You know what’s funny? If you put UC’s skill players behind the Cleveland Browns’ offensive line, I guarantee they would score more than 7 points against the Bengals. That might not mean much about how crappy Cleveland is, but it means a lot that a collegiate defense will have to try to stop the Bearcats’ offensive collection of future pros this coming weekend.
With UC’s win over Illinois last Friday — which, at 49-36, was actually not very close at all — the Bearcats are set up for a season finale against Pitt for the Big East Championship. It kind of sucks that Pitt has already lost two games (one in the conference) and they have nearly as much to play for as UC, but whatever. Pitt’s current 5-1 Big East record will hold up if it beats UC, since the Bearcats’ lone loss would be the tiebreaker. Still, Pitt’s 19-16 loss to West Virginia last Saturday proves that it's a very beatable team.
Sunday's Super Bowl commercials were like Ruby Tuesday's in that they were not cheap but terribly bad.
But fear not loyal readers A and B! I'm not going to dull the blade by penning some lame blog about advertising disguised as a sports piece … like the people who get paid a lot of money by Yahoo! to do sports blogs that are terrible and seldom informative. Instead, I will offer you another seemingly incongruent chain of ideas, thoughts and feelings.
Last week Bengals owner Mike Brown sat down for a rare interview, obliging Enquirer reporter Mark Curnutte with a few short answers to some very basic questions: Why do the Bengals suck all the time? Where do you go from here? Do you want to try another new coach and see if that works?
Upon hearing that the Eagles signed Michael Vick, I thought a few different things. Then I tried to put a filter on those thoughts, since I’m a Giants fan and might just think things because I've never liked the Eagles and never will.
Despite this, Donovan McNabb is one of those Derek Jeter types: a solid leader both off and on the field who still seems to be as much of a student of the game as he was during his first few years in the league. Even though you may hate the team he plays for, it is done begrudgingly because you know that the McNabbs and Jeters are the best of the best.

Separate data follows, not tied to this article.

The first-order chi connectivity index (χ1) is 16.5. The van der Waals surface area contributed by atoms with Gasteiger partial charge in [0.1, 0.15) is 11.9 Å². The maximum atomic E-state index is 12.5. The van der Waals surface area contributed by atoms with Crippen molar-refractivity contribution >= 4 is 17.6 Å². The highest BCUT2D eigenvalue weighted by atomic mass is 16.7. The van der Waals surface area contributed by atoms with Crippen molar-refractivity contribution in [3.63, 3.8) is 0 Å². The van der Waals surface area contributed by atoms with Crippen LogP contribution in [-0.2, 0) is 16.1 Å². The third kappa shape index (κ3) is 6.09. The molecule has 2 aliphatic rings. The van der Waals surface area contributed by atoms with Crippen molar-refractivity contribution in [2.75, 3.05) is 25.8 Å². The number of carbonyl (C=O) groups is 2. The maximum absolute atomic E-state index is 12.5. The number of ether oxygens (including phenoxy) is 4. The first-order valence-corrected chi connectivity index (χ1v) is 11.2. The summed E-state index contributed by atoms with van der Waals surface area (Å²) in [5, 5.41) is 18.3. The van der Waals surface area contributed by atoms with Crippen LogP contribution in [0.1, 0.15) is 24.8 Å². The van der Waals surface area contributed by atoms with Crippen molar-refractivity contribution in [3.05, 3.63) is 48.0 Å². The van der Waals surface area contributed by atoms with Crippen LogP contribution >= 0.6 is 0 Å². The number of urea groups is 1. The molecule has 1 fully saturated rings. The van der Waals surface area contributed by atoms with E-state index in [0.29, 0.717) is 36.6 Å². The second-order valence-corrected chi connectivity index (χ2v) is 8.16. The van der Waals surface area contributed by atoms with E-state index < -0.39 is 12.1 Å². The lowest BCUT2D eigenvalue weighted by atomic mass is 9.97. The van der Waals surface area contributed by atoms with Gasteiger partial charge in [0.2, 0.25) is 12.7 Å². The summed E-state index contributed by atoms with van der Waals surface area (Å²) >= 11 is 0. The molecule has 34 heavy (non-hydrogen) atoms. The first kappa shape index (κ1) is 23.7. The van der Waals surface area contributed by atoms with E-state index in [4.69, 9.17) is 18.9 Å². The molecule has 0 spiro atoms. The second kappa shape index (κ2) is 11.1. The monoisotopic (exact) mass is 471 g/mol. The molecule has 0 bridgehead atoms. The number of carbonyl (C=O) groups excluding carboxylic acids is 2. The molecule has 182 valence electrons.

Politicians love to lend their support to organizations that make people happy. Our country's leaders and those in our own community often take time out of their busy leader schedules to cut ribbons, shake hands, rename streets in honor of individuals and generally grub on the pride we have for those among us who succeed.
Let us recall Mayor Mallory's Opening Day wild pitch or his steadfast support of the Bengals during a meaningless late season game against the Steelers. It is good for a sports team to be recognized by the community, especially a college program that needs an increase in attendance and some private donor help in order to reach the level that will allow it to succeed regularly. But it’s kind of awkward when the politicians come out and try to be a part of the celebration. Remember when City Council invited UC Coach Brian Kelly down to council chambers for some official recognition, only to make him wait around for 45 minutes and almost miss practice?
Mayor Mark Mallory says there is no room for debate over whether or not Cincinnatians should keep supporting the Bengals. He's going to hang out before Sunday's game against Pittsburgh and grill food and act like he's one of us. The concept got Mr. Mayor laughed at by reporters at his weekly news conference yesterday. And what's worse, it wasn't even sports reporters who were laughing at him — it was the regular city dork reporters!
It's pretty bad when a team is 0-6 and its fans are again selling their tickets for below market value like it's 2001 and Akili Smith is the starting quarterback. The Bengals' brief brush with respectability is long gone now, as evidenced by the very small amount of football knowledge one must have in order to make the following positive assumption: The Bengals fucking suck.
It's really quite hilarious how badly the organization has messed up an opportunity to draft quality linemen around their talented skill players who led the team to its only playoff appearance in the last 15 years. But this is a discussion (or a joke) for another day. Why should we even bother?
That's why it's nice for Mayor Mallory to step in and give us something else to laugh about. On Sunday Paul Brown Stadium will be at lest half-filled with Pittsburgh fans, and it's because their organization, team and city is better than ours. Mallory showing up to tailgate is just another embarrassing footnote in the story of Cincinnati sports history.
I'm sorry to do it, but I must quote a good friend whose self-hate reached an all-time high after the Bengals missed numerous kicks that would have sent them to the playoffs during the final week of 2006: "We're all just a bunch of fucking losers."
Good work Mallory. Now you're included.
The Cincinnati Bengals suffered one of the worst losses in franchise history yesterday, a 49-31 home defeat to the team tied for the NFL's worst record at the time, the Buffalo Bills. The Bengals led 31-14 at halftime and were outscored 35-0 in the second half.
The Bengals sit at 2-8 on the 2010 season and (with Buffalo) own the worst record in the AFC.
The Minnesota Viking suffered one of their worst home losses in franchise history yesterday, losing 31-3 to the Green Bay Packers. This morning the Vikings fired their head coach, Brad Childress.
After a couple of days of suspense, the Bengals anticlimactically announced today that Marvin Lewis is coming back for two more years as head coach.
I was going to craft a long, acerbic essay about the dysfunctional nature of Mike Brown’s dad Paul Brown’s once-proud franchise, but then I just became depressed and walked over to Sunshine Foods — a longtime CityBeat employee lunch stop staple — and splurged on a Italian sausage hoagie with pizza sauce and pickles.